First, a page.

The new project was based on the same choke valve, a high-pressure flow-control device used in water-injection wells to prevent issues with erosion, noise, and vibration. The component is a 3D-printed upgrade to a part originally manufactured by conventional means, such as machining and brazing. The AM redesign enhances the effectiveness of IMI Critical’s proprietary Drag technology, which manages destructive fluid-flow velocities through control valves. The parts were manufactured according to the highest criticality standards — AMSL Level 3 per API20S — set by the American Petroleum Institute (API).

“This one-year wait between finalizing the new valve design, and then deciding to print more of it at different locations, simulates the kind of fear that everyone in a global manufacturing company has,” said Steve Freitas, director of new product development at IMI Critical. “Time has passed, and you need to produce the same design in quantity again, but how can you be sure it’s going to be within specification without additional development and certification efforts?”

The Velo3D print file from the 2021 project, which includes all instructions for 3D printing it, was sent to six manufacturing sites — four in the U.S., one in Asia, and one in Europe.

The contract manufacturers (CM) were Stratasys Direct Manufacturing, Austin, TX; Duncan Machine Products, Duncan, OK; Knust-Godwin, Katy, TX; Avaco, in South Korea; and Schoeller Bleckmann Oilfield Equipment, SBO, in Austria. The sixth print run was performed at Velo3D in California.

Tight control at every step

  At each CM site, the Velo3D Sapphire system went through calibration checks to ensure predictable and consistent print outcomes.

  The locked, “Golden Print File” was loaded into each Velo3D Sapphire system; its set of laser instructions could not be altered at the CM site. This was the original Print file, with no alterations, from 2021, that was created using feature-based parameters assigned by Flow, Velo3D’s print-preparation software.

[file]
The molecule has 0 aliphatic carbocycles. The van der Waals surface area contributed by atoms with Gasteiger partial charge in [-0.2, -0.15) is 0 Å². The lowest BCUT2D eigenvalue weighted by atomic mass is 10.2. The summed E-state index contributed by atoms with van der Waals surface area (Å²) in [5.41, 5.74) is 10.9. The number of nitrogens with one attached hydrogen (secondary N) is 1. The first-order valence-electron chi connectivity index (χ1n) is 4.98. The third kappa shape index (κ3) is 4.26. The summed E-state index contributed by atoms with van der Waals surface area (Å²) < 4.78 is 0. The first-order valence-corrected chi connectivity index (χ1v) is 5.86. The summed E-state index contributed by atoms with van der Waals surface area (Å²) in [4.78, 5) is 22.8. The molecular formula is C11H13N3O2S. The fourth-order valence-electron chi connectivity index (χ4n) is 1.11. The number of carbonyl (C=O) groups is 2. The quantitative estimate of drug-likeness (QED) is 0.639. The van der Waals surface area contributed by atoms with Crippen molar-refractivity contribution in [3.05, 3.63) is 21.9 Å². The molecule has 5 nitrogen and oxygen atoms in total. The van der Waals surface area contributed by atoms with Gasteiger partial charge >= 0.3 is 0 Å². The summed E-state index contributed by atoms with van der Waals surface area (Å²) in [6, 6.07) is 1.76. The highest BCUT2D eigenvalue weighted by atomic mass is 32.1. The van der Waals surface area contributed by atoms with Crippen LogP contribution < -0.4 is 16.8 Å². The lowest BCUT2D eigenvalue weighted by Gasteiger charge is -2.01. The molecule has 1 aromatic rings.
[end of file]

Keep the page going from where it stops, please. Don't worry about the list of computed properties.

Each build contained two parts and was printed on-site. Both the calibration processes and print execution quality are monitored by Assure, which is embedded in every Sapphire system.

  Build reports were automatically generated by Assure, which collects data from the 800+ sensors that monitor the build, ensuring that each build at every CM’s machine was executed consistently, and within the process-control limits. In the case of IMI/CCI’s choke valve, the data collected from Assure conforms to requirements prescribed by API20S, and integrated seamlessly within the OEM’s quality system.

  After-build de-powdering. Excess powder was removed from the parts in each build.

  The parts were then stress relieved and removed from the build plate. Additional heat treatments and machining were conducted at each location.

  Quality control includes dimensional inspection, mechanical testing, and flow testing of each valve.

  Dimensional inspection of the final part.

The results are in